It’s been almost five years since the discovery of Stuxnet disabused the world of its naivety about nation state malware but since then more attention has been paid to Edward Snowden’s NSA hacking revelations than the occasional technical insights into old-style spying software.
Kaspersky Lab's Equation group report, then, has been a bit of a body shaker while helpfully moving the story on a bit. We can now see that Stuxnet was, as everyone suspected, the business end of a far large platform containing eight or nine modules whose genesis goes back as far as 2001, the defining year for so many things that have been going on behind everyone’s backs.
We also learned that, shockingly this platform has been used to ‘infect’ the low-level firmware chips inside hard drives, something no current security programme could even detect let alone block. Two modules appeared to have this feature, ‘EquationDrug’ and ‘Grayfish’, with version numbers from between 2010 and 2013.
Since each drive vendor develops its drive firmware separately with individual debugging modes, a different routine was needed to attack each one; Samsung, Seagate, Maxtor, Western Digital, Toshiba and Hitachi, and Micron (a reference to SSD drives). Kaspersky’s account asks more questions than it answers but does mention that the individual drives were targeted by serial number, a complex task that undelines that this attack was not trying to infect hard drives in general but for specific operations.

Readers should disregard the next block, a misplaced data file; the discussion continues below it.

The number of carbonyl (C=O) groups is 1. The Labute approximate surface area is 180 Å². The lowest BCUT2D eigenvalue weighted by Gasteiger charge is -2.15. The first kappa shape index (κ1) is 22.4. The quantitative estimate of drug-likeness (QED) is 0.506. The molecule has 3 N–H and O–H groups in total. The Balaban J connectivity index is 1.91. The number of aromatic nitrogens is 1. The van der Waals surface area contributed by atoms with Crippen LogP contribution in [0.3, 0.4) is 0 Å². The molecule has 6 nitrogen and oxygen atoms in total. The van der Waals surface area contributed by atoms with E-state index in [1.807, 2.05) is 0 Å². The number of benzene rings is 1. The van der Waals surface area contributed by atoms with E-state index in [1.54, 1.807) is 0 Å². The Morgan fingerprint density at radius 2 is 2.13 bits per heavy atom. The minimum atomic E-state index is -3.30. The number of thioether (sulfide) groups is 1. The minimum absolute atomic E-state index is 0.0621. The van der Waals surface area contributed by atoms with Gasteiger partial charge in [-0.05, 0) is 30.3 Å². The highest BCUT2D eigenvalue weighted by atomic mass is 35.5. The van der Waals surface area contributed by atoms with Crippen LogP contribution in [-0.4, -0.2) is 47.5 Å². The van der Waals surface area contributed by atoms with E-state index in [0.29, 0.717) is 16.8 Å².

There are good reasons for being careful. Compromising the hard drive of a target is clearly an approach that can’t be over-used for fear of discovery. It’s also risky because interfering with firmware carries the possibility of breaking the drive either during the flashing process or afterwards during its operation. Theory is one thing, practice quite another.
“The Equation group’s HDD firmware reprogramming module is extremely rare,” Kaspersky wrote, underlining how infrequently it had been detected and, most probably, used.
Questions are now being asked about the culpability of drive vendors but this is probably premature. The Equation hackers would need insight into the firmware source code but getting hold of this wouldn’t have been hard for the NSA. They could reverse engineer it if they had enough time and the resources to hire specialist engineers or perhaps even ask for it – US Government agencies have the same right as any nation state to assess computing equipment to a very low level by asking the vendors for privileged access. That wouldn't necessarily be seen as sinister by vendors.